Dina Pule should have paid more attention to TLC’s Grammy-winning hit of 1999
It seems to me that one of the key contributors to the downfall of former communications minister Dina Pule is that she became the victim of what an iconic hip-hop group called a “scrub” – the man who gets by from riding on other people’s coat-tails.
When the song came out in 1999, its catchy hook and edgy video caught on quickly, winning a Grammy and adding a new word to the urban language.
It also caused some grumbling among men. Not used to being on the other end of the objectification scale, men took exception to being labelled based on what was on the outside as opposed to being recognised for their inner attributes.
Us women just bobbed our heads and shimmied our shoulders, and concentrated our energies on more pressing matters: mastering the new TLC dance move while we sang:
“I don’t want no scrub
A scrub is a guy that can’t get no love from me
Hanging out the passenger side
Of his best friend’s ride
Trying to holler at me.”
Rap group Sporty Thievz unimaginatively countered with No Pigeons, a juvenile parody that didn’t go as far:
“Ya’ll chicks ain’t gettin’ nada
Your p***y ain’t worth the Ramada
Anyway your friend looks hotter
Game is somethin’ we got a lot a.”
I would say that that TLC song inspired the most notable contribution from men on the global debate on gender equality – at least in the world of pop culture. They seem to have remained mute ever since.
At the end of the day, as with all old-school hip-hop, we all learnt something new about the ways of the world.
The song made us women a little street wiser – well, some of us anyway. What TLC was trying to tell us was that that opportunistic man would jump from riding shotgun in his friend’s car to yours if you gave him half a chance.
So while men hated the song, it created some sisterhood because, haven’t we all been there, ladies? I got rid of my scrub when I had to pay for my tea and his beer – on my birthday!
Like TLC lead singer Chilli said early this year in an Esquire tribute of the song: “A lot of guys would hate on No Scrubs … I could be walking in the mall and hear, ‘Chilli, I ain’t a scrub. I ain’t no scrub!’ Girls telling me, ‘I don’t want no scrub, either’.
It was like the girlfriend song, for real.”
And it did more. It pointed to a societal shift. The world was starting to see a notable change for women in the 1990s, with more and more of them in high-powered positions, with earnings parallel, if not more, than men. This is reflected in their futuristic video, where TLC is trying to warn us against the perils of this power pedestal and teaching us how to karate-chop away the freeloaders.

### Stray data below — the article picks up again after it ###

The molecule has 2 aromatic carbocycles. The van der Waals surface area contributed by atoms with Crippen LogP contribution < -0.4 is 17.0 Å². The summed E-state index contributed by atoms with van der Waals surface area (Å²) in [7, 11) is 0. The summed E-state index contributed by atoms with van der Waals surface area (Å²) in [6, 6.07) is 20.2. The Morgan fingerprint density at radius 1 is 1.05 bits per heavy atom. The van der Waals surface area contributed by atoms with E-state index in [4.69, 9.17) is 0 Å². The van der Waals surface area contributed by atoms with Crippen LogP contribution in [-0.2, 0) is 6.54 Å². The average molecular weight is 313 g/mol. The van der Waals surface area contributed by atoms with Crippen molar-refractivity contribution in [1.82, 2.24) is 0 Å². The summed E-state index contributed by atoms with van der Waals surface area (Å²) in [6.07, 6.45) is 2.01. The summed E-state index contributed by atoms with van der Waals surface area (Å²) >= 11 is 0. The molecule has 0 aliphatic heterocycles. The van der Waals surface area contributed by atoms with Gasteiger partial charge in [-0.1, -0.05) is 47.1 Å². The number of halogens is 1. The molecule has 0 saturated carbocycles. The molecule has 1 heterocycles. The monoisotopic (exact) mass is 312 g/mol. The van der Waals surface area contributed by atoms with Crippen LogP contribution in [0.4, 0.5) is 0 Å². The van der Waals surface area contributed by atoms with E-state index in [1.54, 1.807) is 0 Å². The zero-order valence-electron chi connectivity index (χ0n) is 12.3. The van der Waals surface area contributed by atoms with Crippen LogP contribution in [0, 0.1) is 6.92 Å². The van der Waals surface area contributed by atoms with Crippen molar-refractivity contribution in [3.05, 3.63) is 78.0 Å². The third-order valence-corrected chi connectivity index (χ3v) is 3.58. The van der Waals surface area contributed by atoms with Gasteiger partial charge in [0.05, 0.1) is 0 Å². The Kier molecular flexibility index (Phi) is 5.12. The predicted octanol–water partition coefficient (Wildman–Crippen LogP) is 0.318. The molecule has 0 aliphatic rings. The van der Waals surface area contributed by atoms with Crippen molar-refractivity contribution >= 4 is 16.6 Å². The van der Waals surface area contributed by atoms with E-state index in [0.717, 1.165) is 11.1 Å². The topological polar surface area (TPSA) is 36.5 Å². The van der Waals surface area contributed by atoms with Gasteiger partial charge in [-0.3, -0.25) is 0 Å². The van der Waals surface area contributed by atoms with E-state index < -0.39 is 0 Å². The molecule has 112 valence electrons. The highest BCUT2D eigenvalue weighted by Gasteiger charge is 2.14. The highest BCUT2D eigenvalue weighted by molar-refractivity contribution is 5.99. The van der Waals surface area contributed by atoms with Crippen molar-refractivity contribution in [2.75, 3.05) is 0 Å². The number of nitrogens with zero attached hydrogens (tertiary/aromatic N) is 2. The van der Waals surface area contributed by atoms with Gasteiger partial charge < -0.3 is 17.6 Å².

I think Dina’s issues are bigger than that. She’s exposed herself to be of questionable moral standing, denying and lying to cover up the truth.
But as much as I relished being witness to the humiliation of a corrupt public official in Parliament, I could not help feeling sorry for her.
Pule was ensnared by the charms of the kind of man T-Boz, Chilli and Left Eye were guarding us against (I mean, wasn’t he married in the first place?). It’s the pitfalls of the high-powered generation. We can have the earning potential and stature of men, which is as attractive to a man looking for a step up as it would be to Khanyi Mbau.
Until TLC came out with that song, there was really no word for this that applied to men.
I’m not saying that women with money cannot be the primary earners or spenders in a relationship. But everyone should be aware of a partner that’s exploitative of their status – where he’s looking to get a free ride at the expense of another.
In this case, it was not just Pule’s professional reputation that paid for Phosane Mngqibisa’s free plane and luxury car rides, and stays at world-class hotels – so did the taxpayer.
Ultimately, it was Pule’s bad judgement that landed her in this mess. She got what she deserved, standing there as a lone figure in Parliament.
But there was a man who should have been by her side, if only as a warning to all us women.
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